Blacklisted due to outgoing spam SBS2011

IP Address 12.198.184.xxx is listed in the CBL. It shows signs of being infected with a spam sending trojan, malicious link or some other form of botnet.

It was last detected at 2015-06-18 13:00 GMT (+/- 30 minutes), approximately 7 hours, 30 minutes ago.

This IP is infected (or NATting for a computer that is infected) with a spam-sending infection. In other words, it's participating in a botnet. If you simply remove the listing without ensuring that the infection is removed (or the NAT secured), it will probably relist again.

I am using Exchange 2010 on SBS2011 and I would like to find out which email address is doing this.  Is there a way for me to do that?
Computer HelperWindows Server AdminAsked:
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BTechAUCommented:
It's actually more likely that you have a PC on your network that's infected that's causing this. All traffic from your network is probably going out on the same public IP address so you need to scan all your machines (including the server) for malware first.
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Computer HelperWindows Server AdminAuthor Commented:
I went to Message Tracking on EMC and delivery reports after signing in as Admin.  I looked through everyone's mailbox and do not see anything suspicious.  Is this the correct way to do this or is there another way?  Is it possible that spam could be sent out through someone's email account even though I dont see it in the delivery report?
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Computer HelperWindows Server AdminAuthor Commented:
What type of malware scan do you recommend for the server?
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BTechAUCommented:
I should add for clarification that it's probably not Exchange where the problem lies but you can also check the queue on your Exchange to see if you can see anything, but this is less likely.
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BTechAUCommented:
Just use malwarebytes to start with on all machines. It is very possible (probable even) that it's not the server so you need to check all machines.
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Simon Butler (Sembee)ConsultantCommented:
Looking at the Exchange server is a waste of time.
As already pointed out above, this is most likely a compromised workstation, and the workstation is sending email out directly.

If your server was compromised then you would see a lot of garbage in the queue, as the spammer's lists are not very clean.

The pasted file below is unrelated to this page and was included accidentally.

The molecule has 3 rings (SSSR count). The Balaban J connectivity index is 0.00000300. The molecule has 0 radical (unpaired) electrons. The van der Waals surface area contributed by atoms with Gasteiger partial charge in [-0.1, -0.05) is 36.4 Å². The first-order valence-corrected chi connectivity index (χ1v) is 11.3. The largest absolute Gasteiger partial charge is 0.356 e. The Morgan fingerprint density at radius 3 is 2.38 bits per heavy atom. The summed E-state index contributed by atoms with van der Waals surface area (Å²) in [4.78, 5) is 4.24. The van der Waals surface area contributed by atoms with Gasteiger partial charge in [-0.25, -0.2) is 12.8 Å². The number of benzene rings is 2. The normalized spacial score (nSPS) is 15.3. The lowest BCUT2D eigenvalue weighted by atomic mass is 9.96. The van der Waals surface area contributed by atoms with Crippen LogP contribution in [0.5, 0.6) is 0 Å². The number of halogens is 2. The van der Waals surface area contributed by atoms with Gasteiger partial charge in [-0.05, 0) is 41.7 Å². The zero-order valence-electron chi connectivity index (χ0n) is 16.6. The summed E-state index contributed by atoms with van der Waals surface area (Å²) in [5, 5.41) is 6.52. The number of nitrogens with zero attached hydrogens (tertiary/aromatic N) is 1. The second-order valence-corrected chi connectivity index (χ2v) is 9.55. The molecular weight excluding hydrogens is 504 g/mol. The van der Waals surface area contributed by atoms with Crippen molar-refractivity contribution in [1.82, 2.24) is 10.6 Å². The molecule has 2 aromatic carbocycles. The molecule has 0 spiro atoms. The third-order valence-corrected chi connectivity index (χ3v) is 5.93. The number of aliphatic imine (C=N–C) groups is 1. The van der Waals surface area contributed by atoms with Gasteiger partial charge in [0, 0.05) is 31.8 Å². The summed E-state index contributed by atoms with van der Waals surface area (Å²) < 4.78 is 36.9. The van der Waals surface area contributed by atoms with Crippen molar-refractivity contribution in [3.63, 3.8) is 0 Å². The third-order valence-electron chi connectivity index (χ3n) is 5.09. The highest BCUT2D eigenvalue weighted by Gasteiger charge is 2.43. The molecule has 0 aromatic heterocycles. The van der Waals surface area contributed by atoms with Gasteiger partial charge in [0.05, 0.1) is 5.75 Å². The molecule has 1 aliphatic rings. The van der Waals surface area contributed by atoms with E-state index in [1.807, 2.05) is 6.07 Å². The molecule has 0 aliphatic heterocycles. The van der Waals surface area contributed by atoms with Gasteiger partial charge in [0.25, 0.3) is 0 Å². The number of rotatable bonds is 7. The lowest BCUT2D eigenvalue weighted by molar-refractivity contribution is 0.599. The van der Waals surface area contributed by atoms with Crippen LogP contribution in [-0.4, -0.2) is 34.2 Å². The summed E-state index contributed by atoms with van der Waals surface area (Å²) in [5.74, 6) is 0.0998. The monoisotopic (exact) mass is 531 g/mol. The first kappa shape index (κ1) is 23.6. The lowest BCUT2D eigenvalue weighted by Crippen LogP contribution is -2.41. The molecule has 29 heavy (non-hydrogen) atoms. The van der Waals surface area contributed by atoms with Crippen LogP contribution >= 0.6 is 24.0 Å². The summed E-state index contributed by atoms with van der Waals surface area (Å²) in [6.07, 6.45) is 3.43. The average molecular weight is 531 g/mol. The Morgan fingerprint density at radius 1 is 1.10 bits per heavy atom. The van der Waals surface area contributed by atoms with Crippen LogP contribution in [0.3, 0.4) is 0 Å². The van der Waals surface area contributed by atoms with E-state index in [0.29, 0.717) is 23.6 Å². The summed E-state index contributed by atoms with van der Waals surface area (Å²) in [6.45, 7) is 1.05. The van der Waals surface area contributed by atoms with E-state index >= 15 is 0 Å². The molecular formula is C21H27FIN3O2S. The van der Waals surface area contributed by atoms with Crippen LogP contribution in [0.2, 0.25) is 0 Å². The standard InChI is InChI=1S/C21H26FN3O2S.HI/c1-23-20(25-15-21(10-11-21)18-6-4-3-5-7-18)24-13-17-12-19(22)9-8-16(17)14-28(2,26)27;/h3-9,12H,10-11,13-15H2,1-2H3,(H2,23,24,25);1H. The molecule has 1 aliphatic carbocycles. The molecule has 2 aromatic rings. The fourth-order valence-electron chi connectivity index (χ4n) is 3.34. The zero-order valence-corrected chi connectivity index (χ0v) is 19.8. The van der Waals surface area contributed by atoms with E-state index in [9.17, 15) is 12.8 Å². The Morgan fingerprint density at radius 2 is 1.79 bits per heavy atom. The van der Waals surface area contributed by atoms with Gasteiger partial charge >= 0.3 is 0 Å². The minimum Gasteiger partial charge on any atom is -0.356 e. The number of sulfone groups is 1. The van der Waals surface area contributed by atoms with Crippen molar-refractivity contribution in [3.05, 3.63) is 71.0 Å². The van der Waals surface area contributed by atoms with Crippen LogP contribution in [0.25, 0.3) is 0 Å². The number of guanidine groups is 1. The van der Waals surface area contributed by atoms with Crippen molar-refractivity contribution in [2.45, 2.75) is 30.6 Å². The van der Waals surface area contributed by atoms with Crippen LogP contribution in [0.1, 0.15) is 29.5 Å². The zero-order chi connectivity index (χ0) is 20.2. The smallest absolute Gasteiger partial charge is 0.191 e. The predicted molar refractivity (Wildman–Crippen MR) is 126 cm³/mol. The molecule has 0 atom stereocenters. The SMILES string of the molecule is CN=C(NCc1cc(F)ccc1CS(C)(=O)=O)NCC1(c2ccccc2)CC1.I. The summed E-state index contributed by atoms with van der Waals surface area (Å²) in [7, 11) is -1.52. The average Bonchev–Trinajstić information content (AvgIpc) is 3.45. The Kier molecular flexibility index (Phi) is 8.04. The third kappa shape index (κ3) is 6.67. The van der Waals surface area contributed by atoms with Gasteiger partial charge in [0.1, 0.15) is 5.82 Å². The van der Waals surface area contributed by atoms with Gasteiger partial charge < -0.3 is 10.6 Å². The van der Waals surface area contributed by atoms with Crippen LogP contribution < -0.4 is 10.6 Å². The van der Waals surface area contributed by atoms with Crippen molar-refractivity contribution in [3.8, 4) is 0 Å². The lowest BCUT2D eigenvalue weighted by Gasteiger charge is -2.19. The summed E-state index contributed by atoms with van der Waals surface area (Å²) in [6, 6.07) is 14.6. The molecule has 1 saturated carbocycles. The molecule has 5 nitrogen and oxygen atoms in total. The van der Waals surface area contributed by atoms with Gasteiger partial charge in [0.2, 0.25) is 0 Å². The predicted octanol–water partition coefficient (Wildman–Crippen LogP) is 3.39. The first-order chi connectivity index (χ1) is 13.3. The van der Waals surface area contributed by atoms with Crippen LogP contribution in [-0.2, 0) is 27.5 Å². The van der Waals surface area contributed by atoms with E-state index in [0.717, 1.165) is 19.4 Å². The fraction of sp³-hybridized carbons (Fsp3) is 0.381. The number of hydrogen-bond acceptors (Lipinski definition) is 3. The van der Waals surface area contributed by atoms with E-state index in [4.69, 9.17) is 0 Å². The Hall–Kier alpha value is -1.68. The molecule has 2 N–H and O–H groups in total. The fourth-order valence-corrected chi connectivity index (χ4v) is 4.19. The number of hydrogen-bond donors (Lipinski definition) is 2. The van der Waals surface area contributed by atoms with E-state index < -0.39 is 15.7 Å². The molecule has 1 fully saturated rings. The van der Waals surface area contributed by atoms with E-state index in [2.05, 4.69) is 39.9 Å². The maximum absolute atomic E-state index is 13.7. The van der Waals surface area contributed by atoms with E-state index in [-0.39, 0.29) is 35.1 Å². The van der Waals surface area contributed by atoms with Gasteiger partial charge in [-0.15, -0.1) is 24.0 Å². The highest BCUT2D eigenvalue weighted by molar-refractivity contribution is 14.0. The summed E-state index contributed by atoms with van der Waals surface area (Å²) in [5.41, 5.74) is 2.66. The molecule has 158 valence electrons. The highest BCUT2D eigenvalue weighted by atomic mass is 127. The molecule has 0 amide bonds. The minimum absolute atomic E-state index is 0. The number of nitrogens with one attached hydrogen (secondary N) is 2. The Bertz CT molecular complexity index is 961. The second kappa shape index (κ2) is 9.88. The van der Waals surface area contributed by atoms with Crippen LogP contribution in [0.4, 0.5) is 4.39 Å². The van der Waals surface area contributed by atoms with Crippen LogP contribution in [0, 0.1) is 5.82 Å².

The best way to find the source is to use your router (if you have a decent one). Block port 25 outbound for all addresses but Exchange and watch the logs. The compromised system will quickly show up in the logs and you can then look at removing the culprit.

Simon.
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Computer HelperWindows Server AdminAuthor Commented:
Found this on the server.
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Computer HelperWindows Server AdminAuthor Commented:
Found this on the server
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Computer HelperWindows Server AdminAuthor Commented:
Also I keep getting these pop-ups.  Any suggestions on how to stop these?
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Computer HelperWindows Server AdminAuthor Commented:
By the way I scanned all workstations for viruese and malware and changed all passwords.  I tightened the firewall to only allow outbound emails on the server IP.
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Simon Butler (Sembee)ConsultantCommented:
The IP address is from the Ukraine. I presume you aren't in the Ukraine?
Go through the IIS logs, but I suspect you have a compromised account.

Were the files found in server locations, or in user shares?

Simon.
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Computer HelperWindows Server AdminAuthor Commented:
sysadmin account.  I suspect this is from an old migration.  This is account is no where to be found in AD
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Simon Butler (Sembee)ConsultantCommented:
I don't understand what you are saying.
Was something found under "sysadmin" ?

Look in the section marked "Builtin" for the user account as well.

Simon.
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Computer HelperWindows Server AdminAuthor Commented:
Location of the malware was inside the sysadmin user folder.
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Simon Butler (Sembee)ConsultantCommented:
Just delete the folder then.
Have you looked at the file dates to see if it is recent? The fact that the files are there doesn't mean the malware is actually running on the server.

Simon.
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Computer HelperWindows Server AdminAuthor Commented:
Deleting this folder stopped the attack pop-up from Malwarebytes.
Scanning all workstations and changing all passwords stopped the server's IP from becoming blacklisted again.
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